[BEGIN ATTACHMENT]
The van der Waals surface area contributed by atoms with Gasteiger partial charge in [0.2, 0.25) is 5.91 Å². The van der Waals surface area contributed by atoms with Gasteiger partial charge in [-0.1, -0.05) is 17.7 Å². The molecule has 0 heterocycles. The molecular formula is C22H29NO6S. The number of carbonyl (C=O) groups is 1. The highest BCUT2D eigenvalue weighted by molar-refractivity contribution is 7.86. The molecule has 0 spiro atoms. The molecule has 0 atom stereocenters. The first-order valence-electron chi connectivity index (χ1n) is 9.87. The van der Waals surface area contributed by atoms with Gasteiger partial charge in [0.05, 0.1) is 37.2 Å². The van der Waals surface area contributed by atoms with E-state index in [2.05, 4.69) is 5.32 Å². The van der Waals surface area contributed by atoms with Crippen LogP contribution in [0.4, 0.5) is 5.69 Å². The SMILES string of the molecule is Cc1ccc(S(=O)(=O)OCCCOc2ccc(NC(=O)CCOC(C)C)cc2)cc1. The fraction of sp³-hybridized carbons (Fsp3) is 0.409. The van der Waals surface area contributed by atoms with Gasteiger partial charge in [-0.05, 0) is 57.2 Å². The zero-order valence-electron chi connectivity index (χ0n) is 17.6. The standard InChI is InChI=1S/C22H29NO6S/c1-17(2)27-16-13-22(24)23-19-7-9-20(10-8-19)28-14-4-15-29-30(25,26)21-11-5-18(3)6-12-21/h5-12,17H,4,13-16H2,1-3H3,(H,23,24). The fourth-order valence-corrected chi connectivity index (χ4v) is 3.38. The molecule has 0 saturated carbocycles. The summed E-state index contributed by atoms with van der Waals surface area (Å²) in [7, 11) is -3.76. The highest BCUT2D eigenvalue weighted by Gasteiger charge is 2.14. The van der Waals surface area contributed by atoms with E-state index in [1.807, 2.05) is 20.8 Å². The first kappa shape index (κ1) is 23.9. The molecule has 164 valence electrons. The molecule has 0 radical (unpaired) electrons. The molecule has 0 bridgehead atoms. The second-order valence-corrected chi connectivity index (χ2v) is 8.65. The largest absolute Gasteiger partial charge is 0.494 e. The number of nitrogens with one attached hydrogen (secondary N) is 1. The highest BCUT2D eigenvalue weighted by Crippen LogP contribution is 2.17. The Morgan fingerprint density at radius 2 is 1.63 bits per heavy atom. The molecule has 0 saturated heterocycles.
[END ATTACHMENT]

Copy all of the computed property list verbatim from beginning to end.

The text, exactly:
The van der Waals surface area contributed by atoms with Gasteiger partial charge in [0.2, 0.25) is 5.91 Å². The van der Waals surface area contributed by atoms with Gasteiger partial charge in [-0.1, -0.05) is 17.7 Å². The molecule has 0 heterocycles. The molecular formula is C22H29NO6S. The number of carbonyl (C=O) groups is 1. The highest BCUT2D eigenvalue weighted by molar-refractivity contribution is 7.86. The molecule has 0 spiro atoms. The molecule has 0 atom stereocenters. The first-order valence-electron chi connectivity index (χ1n) is 9.87. The van der Waals surface area contributed by atoms with Gasteiger partial charge in [0.05, 0.1) is 37.2 Å². The van der Waals surface area contributed by atoms with E-state index in [2.05, 4.69) is 5.32 Å². The van der Waals surface area contributed by atoms with Crippen LogP contribution in [0.4, 0.5) is 5.69 Å². The SMILES string of the molecule is Cc1ccc(S(=O)(=O)OCCCOc2ccc(NC(=O)CCOC(C)C)cc2)cc1. The fraction of sp³-hybridized carbons (Fsp3) is 0.409. The van der Waals surface area contributed by atoms with Gasteiger partial charge in [-0.05, 0) is 57.2 Å². The zero-order valence-electron chi connectivity index (χ0n) is 17.6. The standard InChI is InChI=1S/C22H29NO6S/c1-17(2)27-16-13-22(24)23-19-7-9-20(10-8-19)28-14-4-15-29-30(25,26)21-11-5-18(3)6-12-21/h5-12,17H,4,13-16H2,1-3H3,(H,23,24). The fourth-order valence-corrected chi connectivity index (χ4v) is 3.38. The molecule has 0 saturated carbocycles. The summed E-state index contributed by atoms with van der Waals surface area (Å²) in [7, 11) is -3.76. The highest BCUT2D eigenvalue weighted by Gasteiger charge is 2.14. The van der Waals surface area contributed by atoms with E-state index in [1.807, 2.05) is 20.8 Å². The first kappa shape index (κ1) is 23.9. The molecule has 164 valence electrons. The molecule has 0 radical (unpaired) electrons. The molecule has 0 bridgehead atoms. The second-order valence-corrected chi connectivity index (χ2v) is 8.65. The largest absolute Gasteiger partial charge is 0.494 e. The number of nitrogens with one attached hydrogen (secondary N) is 1. The highest BCUT2D eigenvalue weighted by Crippen LogP contribution is 2.17. The Morgan fingerprint density at radius 2 is 1.63 bits per heavy atom. The molecule has 0 saturated heterocycles.